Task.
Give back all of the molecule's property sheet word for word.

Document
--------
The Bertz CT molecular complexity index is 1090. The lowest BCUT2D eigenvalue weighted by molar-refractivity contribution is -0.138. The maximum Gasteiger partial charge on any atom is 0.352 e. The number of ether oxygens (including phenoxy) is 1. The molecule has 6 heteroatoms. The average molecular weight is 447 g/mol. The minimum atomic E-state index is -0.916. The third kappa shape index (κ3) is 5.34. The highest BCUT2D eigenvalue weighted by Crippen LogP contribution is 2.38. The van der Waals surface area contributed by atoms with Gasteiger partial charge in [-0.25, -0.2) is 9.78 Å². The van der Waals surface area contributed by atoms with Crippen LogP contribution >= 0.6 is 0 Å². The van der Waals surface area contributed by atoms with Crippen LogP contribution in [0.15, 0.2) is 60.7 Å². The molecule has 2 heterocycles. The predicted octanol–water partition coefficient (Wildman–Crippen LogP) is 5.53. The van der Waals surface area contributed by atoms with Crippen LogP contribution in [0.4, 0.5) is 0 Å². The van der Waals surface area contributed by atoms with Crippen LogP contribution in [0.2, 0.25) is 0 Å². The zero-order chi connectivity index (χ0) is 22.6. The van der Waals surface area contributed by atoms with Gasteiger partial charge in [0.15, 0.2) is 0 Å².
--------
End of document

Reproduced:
The Bertz CT molecular complexity index is 1090. The lowest BCUT2D eigenvalue weighted by molar-refractivity contribution is -0.138. The maximum Gasteiger partial charge on any atom is 0.352 e. The number of ether oxygens (including phenoxy) is 1. The molecule has 6 heteroatoms. The average molecular weight is 447 g/mol. The minimum atomic E-state index is -0.916. The third kappa shape index (κ3) is 5.34. The highest BCUT2D eigenvalue weighted by Crippen LogP contribution is 2.38. The van der Waals surface area contributed by atoms with Gasteiger partial charge in [-0.25, -0.2) is 9.78 Å². The van der Waals surface area contributed by atoms with Crippen LogP contribution >= 0.6 is 0 Å². The van der Waals surface area contributed by atoms with Crippen LogP contribution in [0.15, 0.2) is 60.7 Å². The molecule has 2 heterocycles. The predicted octanol–water partition coefficient (Wildman–Crippen LogP) is 5.53. The van der Waals surface area contributed by atoms with Crippen LogP contribution in [0.4, 0.5) is 0 Å². The van der Waals surface area contributed by atoms with Crippen LogP contribution in [0.2, 0.25) is 0 Å². The zero-order chi connectivity index (χ0) is 22.6. The van der Waals surface area contributed by atoms with Gasteiger partial charge in [0.15, 0.2) is 0 Å².